Just an average shooter

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Classic Handguns: The Glock 17

WE Browning “Hi-Power” Model 1935

My review of the WE TT-33 ended by stating, “This pistol has made quite an impression on me …. and has definitely rekindled my interest in 6mm gas-blowback airsoft guns.” — and it had, so much so that a couple of days later I decided upon another of their range of classic pistols… the Browning M1935 or, as it is more commonly known, the Browning High Power…

01 WE Browning M1935-Take3 063 - Copy

Those words were written a couple of months ago, but as soon as I had “put pen to paper” (or rather “fingers to keyboard”!) things went wrong! On collecting my new GBB pistol, I knew something was awry in that the slide did not feel quite right and had a tendency to “jam” if pulled back manually without the magazine in place.

Being rather keen to get home and start the review – along with the fact that I didn’t wish to put my good friend and local airsoft shop owner, K.Don, to any trouble – I convinced myself this would be remedied with a little lubrication and use and so instead of requesting a replacement I took it home. The upshot is that I was unable to get the slide working properly and that, coupled with perhaps some “overzealous” racking and releasing of the slide, I managed to exacerbate the problem causing one of the smaller parts of the hammer assembly to break.

Disappointment reigned, but having tried K.Don’s display gun in the shop I was convinced I had just been unlucky, that this was still a good pistol and one I would like to have in my collection. Last week was the first chance I had had to again pay a visit to his shop. Being the excellent chap that he is he insisted we swap pistols and that he would look into repairing/ replacing the hammer assembly at a later date.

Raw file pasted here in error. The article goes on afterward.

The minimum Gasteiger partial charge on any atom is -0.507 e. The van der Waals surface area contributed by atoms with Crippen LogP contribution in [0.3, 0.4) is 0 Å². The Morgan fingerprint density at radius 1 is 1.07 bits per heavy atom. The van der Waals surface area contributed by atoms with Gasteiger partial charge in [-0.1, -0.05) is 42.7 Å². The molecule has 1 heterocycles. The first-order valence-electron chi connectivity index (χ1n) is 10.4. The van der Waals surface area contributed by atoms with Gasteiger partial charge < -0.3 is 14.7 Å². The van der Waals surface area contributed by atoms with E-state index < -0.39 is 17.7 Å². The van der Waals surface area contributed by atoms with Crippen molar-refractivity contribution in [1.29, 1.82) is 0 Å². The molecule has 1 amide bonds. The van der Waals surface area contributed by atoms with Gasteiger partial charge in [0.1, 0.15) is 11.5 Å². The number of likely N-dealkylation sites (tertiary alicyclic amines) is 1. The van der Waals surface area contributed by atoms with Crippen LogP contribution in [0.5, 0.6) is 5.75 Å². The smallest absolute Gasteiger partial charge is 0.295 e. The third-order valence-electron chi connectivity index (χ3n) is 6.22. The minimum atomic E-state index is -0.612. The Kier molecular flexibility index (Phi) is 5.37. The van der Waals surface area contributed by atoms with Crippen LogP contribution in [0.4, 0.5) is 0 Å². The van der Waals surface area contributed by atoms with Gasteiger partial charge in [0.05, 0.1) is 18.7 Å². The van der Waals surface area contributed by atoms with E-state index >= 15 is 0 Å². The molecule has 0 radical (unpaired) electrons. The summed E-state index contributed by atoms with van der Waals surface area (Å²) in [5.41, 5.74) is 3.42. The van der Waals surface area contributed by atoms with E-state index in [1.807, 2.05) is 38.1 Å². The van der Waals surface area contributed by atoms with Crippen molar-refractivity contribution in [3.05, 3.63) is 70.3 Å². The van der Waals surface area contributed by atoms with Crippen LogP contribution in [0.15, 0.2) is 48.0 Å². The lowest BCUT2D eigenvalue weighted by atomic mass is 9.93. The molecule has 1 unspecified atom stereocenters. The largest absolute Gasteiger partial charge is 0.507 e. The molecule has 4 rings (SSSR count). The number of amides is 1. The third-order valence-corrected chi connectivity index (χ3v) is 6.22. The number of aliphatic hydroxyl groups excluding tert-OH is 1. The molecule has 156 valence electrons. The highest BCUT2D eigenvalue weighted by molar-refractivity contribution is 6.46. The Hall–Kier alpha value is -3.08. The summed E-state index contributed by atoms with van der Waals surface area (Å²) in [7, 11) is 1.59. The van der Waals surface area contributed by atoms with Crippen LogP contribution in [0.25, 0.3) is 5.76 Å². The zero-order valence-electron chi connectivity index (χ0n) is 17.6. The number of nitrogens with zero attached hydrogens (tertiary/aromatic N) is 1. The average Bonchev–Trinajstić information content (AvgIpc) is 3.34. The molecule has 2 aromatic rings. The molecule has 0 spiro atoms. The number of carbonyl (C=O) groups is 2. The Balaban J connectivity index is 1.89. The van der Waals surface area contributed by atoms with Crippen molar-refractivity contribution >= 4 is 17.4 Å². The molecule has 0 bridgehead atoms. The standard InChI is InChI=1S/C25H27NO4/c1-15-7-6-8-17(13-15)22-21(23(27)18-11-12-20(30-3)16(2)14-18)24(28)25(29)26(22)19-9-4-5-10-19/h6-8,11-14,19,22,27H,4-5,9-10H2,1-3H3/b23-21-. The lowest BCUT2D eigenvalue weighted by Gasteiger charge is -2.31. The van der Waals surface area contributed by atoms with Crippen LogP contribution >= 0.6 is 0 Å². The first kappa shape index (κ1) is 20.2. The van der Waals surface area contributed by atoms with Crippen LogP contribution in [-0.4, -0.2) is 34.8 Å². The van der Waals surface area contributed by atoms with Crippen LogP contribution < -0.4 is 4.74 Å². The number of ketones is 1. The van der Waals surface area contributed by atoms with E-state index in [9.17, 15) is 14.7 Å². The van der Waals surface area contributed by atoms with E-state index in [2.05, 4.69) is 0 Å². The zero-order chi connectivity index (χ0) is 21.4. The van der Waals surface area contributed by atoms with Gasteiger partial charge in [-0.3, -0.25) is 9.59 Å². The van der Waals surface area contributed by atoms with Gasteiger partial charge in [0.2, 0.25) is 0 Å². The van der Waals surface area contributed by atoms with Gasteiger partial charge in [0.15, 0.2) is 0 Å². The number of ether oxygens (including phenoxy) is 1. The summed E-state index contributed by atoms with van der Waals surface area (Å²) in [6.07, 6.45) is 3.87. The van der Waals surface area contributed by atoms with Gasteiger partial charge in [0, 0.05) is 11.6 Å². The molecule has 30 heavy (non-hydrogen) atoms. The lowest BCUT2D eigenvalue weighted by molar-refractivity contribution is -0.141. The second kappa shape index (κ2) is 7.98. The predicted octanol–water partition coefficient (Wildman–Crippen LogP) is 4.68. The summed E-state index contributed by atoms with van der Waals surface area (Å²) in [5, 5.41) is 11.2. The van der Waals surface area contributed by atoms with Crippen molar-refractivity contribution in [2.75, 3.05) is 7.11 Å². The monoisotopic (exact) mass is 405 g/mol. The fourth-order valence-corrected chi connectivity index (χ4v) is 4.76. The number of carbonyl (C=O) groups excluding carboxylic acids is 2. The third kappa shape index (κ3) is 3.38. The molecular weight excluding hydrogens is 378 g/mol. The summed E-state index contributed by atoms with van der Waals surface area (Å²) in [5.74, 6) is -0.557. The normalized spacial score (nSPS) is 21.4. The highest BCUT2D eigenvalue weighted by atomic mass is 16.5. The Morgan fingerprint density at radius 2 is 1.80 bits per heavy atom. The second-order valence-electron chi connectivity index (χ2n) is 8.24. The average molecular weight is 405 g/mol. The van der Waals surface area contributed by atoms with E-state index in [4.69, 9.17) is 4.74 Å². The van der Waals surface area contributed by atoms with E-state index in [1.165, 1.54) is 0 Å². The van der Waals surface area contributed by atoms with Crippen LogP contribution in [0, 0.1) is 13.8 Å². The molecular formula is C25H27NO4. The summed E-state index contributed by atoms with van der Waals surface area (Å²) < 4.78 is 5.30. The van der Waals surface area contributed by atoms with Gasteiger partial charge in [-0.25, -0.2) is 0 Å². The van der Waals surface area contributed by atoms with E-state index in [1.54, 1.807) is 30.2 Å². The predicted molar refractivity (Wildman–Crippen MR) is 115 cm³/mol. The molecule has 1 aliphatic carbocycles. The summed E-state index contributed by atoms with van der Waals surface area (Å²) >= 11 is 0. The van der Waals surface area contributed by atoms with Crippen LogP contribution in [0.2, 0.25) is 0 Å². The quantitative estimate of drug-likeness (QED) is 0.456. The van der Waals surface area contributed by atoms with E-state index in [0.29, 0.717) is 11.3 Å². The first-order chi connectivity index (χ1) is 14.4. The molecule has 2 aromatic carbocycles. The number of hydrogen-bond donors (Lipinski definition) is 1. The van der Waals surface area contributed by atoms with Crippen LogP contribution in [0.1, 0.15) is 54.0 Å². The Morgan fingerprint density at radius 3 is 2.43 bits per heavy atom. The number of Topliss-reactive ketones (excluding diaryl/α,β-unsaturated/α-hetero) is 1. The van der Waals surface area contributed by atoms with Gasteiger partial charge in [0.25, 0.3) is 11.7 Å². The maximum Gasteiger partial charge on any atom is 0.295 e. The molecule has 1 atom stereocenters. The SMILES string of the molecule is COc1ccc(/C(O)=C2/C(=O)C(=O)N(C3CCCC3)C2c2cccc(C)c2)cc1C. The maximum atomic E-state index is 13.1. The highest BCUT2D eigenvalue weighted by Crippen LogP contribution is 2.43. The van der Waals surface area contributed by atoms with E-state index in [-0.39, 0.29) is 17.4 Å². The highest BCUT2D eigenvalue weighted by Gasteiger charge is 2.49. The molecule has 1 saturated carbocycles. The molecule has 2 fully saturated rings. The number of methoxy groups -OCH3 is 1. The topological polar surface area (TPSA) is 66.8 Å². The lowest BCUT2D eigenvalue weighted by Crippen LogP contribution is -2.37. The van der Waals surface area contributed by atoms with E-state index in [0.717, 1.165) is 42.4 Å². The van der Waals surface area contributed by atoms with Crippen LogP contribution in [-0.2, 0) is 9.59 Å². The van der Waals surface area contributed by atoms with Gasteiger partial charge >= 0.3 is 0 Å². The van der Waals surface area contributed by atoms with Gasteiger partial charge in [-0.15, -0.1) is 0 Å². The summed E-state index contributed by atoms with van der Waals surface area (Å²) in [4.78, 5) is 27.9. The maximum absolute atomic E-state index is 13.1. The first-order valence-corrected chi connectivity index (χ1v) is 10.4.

I am a firm believer in the saying “every cloud has a silver lining” and there is an upside to this in that I am now able to comment on a “used” pistol which is at least a couple of years old, albeit with a new magazine. In the process of writing this review I have put over three hundred rounds through it on top of goodness knows how many in the past… and so far, so good!

02 WE Browning M1935-Take3 048 - Copy

Real Steel Background

John Moses Browning designed his legendary “High Power” 9mm semi-automatic in 1925, a year before his death, but it wasn’t until ten years later following some refinements by his understudy, Dieudonne Saive (who later went on to design the FN FAL rifle), that it finally went into service with the Belgian Army as the Model 35 (also known as the Browning HP 35 or GP 35, “GP” standing for “Grande Puissance”).

The pistol was manufactured by Fabrique Nationale (FN) of Belgium and went on to become one of the most widely used pistols of the 20th Century with over one million being produced. A notable exception was the United States Army, but then they already had another of Browning’s famous designs… the 1911A1.